Despite being under immense pressure from its various legal battles, chip manufacturer Qualcomm shows no signs of slowing down. The tech firm has been pushing forward with its new ultrasonic fingerprint sensor, moving away from traditional capacitive sensors to underneath the screen itself.
With edge-to-edge displays becoming more popular in flagship smartphones, the next step in mobile engineering lies in implementing physical fingerprint scanners below the surface of the display. Balancing the thickness needed to make the display durable enough for consumer use while accessing the technology underneath proves difficult but Qualcomm are pushing forward on the new generation of fingerprint scanners.
The first sighting of the tech comes from Chinese manufacturer Vivo when Engadget’s Richard Lai got his hands on its latest prototype. The test shows Qualcomm’s new ultrasonic sensor to work through an OLED display up to 1.2mm thick, increasing the responsiveness through 0.4mm thickness for glass and metal to 0.8mm for glass and 0.65mm for aluminium. The sensor also improves upon the original, working through grease, dirt and when immersed in water.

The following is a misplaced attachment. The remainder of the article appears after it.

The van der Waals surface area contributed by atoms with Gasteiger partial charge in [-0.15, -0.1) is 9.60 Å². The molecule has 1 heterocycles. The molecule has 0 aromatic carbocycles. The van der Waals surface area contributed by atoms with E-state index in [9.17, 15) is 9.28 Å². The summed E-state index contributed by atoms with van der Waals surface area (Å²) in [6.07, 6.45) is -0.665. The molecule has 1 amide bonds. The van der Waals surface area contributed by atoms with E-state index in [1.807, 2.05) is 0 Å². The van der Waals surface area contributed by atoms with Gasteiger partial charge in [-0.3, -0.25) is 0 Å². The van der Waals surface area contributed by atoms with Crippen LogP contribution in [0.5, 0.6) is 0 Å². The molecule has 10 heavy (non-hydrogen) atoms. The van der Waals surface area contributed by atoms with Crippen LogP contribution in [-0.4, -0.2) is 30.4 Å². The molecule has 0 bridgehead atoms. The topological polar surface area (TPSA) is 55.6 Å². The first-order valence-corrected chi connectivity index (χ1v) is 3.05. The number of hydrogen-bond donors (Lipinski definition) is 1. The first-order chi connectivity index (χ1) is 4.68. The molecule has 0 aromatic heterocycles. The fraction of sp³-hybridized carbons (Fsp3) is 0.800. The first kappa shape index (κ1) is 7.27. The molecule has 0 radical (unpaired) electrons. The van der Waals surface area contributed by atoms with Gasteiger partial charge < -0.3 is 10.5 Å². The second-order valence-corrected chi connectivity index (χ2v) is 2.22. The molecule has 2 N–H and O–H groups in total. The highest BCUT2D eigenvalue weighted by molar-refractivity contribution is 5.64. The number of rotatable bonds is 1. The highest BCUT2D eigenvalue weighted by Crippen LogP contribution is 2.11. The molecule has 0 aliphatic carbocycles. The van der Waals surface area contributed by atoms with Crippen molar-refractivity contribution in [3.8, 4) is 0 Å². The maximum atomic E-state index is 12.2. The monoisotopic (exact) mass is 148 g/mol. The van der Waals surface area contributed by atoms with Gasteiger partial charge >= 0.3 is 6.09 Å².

— Richard Lai (@richardlai) June 28, 2017
Lai gives a rundown of his experience, saying “I found the fingerprint recognition speed to be noticeably slower — about one second between first touch and entering home screen — than the near-instantaneous unlock that I'm used to on most recent smartphones.”
Samsung compensated for the lack of technology on the Galaxy S8 by placing a capacitive sensor on the back of the phone and the recent leaks of the iPhone 8 show no fingerprint sensor at all. It’s entirely possible that Apple’s next entry will be implementing the equipment as the company has been experimenting with ultrasonic sensors, but it’s too early to tell.
KitGuru Says: Would you prefer a convenient but slower scanner on the front or the super-fast sensors relocated to the back of the phone? I use the back sensor on the Pixel XL daily and while the placement is comfortable, the response can be temperamental.